When I was about two months in, I was pretty much failing at getting the morning pages done in the morning. In fact, there were more than a few times that I forgot about them altogether and would only remember when I climbed into bed at night. My reminder would be my red notebook, all lonely and neglected on my night stand. So, I’d open it and write again in longhand. I suppose these were night pages. I even begin documenting the time of day at the top of the page.

I probably chose the most difficult time to start the habit of morning pages. We went on vacation as a family for a week, which as thankful as I am that we actually were able to go away this year, my experience with these is that they are flat-out exhausting. We also had Halloween, Thanksgiving, and Christmas crammed into these three months — super busy times with young children.

All in all, I enjoyed the morning pages, and I think doing them helped me as a writer.

Cameron describes in the book different people’s reactions. Apparently, plenty of folks loathe them. My feelings were relatively neutral. I struggled with not editing myself, but I didn’t have a problem getting the words down, and I found it a bit freeing to write without paying close attention to grammar and punctuation. I think it also gave me more confidence in myself as a writer. Yes, I forget various grammar rules and have to look them up, but that’s okay.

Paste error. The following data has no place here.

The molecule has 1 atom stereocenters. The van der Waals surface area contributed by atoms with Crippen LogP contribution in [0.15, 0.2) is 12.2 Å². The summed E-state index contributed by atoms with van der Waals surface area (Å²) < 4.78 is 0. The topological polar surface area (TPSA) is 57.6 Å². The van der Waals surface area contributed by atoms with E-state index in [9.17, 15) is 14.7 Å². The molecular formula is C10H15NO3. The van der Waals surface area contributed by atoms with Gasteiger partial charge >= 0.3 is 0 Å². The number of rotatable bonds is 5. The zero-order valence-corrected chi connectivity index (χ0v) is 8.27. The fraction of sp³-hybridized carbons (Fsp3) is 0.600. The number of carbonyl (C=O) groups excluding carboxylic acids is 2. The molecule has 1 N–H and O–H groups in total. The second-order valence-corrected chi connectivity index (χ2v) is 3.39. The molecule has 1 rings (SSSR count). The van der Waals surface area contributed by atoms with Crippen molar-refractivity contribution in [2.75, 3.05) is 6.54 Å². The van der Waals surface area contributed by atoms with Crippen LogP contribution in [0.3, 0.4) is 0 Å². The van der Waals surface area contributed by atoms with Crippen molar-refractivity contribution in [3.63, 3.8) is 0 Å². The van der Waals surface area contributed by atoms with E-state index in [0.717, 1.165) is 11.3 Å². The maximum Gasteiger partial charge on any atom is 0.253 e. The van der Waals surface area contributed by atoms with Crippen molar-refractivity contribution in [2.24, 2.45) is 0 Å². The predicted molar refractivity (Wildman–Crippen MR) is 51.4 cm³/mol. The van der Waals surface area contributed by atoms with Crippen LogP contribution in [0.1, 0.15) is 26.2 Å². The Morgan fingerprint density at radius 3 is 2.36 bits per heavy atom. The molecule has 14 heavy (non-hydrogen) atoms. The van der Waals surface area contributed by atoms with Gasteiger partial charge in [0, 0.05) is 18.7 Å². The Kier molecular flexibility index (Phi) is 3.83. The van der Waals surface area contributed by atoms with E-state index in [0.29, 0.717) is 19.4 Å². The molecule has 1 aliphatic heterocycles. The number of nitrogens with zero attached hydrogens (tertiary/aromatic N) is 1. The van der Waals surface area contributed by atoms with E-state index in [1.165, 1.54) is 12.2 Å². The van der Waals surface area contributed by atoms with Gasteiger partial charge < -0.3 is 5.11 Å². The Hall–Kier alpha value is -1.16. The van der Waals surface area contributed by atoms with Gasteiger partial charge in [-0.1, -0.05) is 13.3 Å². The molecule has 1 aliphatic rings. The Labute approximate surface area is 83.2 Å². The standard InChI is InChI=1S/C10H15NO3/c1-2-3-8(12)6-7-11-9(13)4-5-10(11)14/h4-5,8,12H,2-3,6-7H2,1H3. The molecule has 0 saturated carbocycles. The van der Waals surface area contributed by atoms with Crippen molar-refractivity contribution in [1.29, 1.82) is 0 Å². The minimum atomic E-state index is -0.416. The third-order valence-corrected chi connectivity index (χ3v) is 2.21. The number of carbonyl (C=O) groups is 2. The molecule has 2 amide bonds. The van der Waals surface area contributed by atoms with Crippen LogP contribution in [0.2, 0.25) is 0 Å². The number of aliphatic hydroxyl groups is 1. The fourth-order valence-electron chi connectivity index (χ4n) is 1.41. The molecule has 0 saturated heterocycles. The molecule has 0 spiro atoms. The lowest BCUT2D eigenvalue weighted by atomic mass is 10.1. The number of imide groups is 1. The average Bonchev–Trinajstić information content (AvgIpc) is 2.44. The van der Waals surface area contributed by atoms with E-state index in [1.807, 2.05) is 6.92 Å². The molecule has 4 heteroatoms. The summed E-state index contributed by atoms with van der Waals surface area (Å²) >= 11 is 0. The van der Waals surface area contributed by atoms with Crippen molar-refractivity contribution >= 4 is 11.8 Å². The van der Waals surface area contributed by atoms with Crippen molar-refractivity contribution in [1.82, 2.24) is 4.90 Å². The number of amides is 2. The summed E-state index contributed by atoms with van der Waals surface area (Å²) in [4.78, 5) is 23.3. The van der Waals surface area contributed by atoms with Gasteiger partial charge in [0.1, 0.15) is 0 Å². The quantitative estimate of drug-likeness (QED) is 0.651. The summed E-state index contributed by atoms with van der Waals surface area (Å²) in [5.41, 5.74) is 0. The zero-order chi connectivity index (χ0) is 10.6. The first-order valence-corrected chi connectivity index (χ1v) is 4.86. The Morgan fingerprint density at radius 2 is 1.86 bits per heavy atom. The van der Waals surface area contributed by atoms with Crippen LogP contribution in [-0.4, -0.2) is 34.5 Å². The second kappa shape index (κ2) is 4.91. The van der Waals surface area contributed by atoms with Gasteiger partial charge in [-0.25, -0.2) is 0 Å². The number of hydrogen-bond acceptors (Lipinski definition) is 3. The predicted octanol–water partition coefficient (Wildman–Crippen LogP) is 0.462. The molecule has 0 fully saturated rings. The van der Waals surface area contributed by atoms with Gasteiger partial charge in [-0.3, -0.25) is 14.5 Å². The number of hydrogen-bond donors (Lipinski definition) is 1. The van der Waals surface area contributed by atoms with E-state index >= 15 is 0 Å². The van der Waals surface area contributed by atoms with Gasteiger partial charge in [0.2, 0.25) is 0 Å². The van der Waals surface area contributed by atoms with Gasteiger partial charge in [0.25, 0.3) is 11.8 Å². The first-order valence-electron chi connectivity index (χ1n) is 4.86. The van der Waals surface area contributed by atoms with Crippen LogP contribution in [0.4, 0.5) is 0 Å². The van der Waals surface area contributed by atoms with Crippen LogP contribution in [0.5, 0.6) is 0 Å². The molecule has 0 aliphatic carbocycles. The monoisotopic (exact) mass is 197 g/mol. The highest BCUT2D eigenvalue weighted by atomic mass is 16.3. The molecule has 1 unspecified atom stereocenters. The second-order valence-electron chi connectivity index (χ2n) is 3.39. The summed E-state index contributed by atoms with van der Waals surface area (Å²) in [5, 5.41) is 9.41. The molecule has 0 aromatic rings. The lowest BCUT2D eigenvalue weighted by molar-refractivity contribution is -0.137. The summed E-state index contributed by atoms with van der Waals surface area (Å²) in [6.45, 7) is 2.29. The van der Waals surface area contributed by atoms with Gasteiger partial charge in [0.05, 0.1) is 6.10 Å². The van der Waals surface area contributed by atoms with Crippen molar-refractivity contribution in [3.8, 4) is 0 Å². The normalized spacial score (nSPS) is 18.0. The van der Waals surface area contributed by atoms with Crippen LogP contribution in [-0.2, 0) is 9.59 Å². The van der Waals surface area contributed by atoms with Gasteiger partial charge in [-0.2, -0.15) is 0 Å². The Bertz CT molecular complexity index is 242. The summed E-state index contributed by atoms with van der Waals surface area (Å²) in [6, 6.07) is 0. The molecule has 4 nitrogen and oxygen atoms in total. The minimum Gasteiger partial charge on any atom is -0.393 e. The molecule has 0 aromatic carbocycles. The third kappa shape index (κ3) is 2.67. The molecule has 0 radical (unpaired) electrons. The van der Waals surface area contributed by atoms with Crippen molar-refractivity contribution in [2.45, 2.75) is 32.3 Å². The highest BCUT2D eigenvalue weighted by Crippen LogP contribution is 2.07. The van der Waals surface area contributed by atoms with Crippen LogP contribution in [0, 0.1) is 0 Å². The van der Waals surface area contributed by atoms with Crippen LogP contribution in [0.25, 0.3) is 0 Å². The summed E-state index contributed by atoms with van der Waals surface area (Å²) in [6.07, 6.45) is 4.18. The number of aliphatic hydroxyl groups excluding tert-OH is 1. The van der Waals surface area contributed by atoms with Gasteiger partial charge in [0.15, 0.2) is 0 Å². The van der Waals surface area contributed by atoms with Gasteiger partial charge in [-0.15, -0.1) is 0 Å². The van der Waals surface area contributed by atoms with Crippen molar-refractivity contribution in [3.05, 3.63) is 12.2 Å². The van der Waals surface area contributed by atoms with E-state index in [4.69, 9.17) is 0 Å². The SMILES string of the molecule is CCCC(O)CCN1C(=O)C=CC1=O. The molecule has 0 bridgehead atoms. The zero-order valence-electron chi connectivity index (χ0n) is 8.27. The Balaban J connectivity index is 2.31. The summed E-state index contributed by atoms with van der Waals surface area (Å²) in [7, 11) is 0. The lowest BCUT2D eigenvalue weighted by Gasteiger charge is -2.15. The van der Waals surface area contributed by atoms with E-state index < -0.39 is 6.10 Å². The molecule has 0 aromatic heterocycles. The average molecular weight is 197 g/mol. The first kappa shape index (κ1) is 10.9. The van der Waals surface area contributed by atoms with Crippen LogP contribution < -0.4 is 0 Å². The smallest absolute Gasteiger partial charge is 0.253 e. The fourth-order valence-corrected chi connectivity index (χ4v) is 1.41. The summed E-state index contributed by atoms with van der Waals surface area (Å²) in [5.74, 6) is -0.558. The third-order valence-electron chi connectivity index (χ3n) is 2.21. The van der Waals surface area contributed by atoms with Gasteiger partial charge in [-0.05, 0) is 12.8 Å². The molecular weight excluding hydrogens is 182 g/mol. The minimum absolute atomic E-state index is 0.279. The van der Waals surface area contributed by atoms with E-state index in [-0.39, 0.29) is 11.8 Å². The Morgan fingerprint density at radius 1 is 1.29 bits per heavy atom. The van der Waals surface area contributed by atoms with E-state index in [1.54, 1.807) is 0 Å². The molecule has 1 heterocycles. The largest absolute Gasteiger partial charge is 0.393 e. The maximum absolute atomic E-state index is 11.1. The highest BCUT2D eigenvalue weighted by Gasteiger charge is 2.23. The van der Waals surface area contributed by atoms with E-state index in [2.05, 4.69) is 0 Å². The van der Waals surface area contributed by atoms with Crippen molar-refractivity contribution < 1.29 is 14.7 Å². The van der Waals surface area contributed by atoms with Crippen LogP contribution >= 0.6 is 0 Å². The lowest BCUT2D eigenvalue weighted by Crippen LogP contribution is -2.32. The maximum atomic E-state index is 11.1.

Towards the end, around the ninth week, is when Cameron suggests that you read your morning pages. She forbids (okay, highly discourages) it until that point. I was pleasantly surprised at how coherent I sounded once I was allowed to read back through my writing.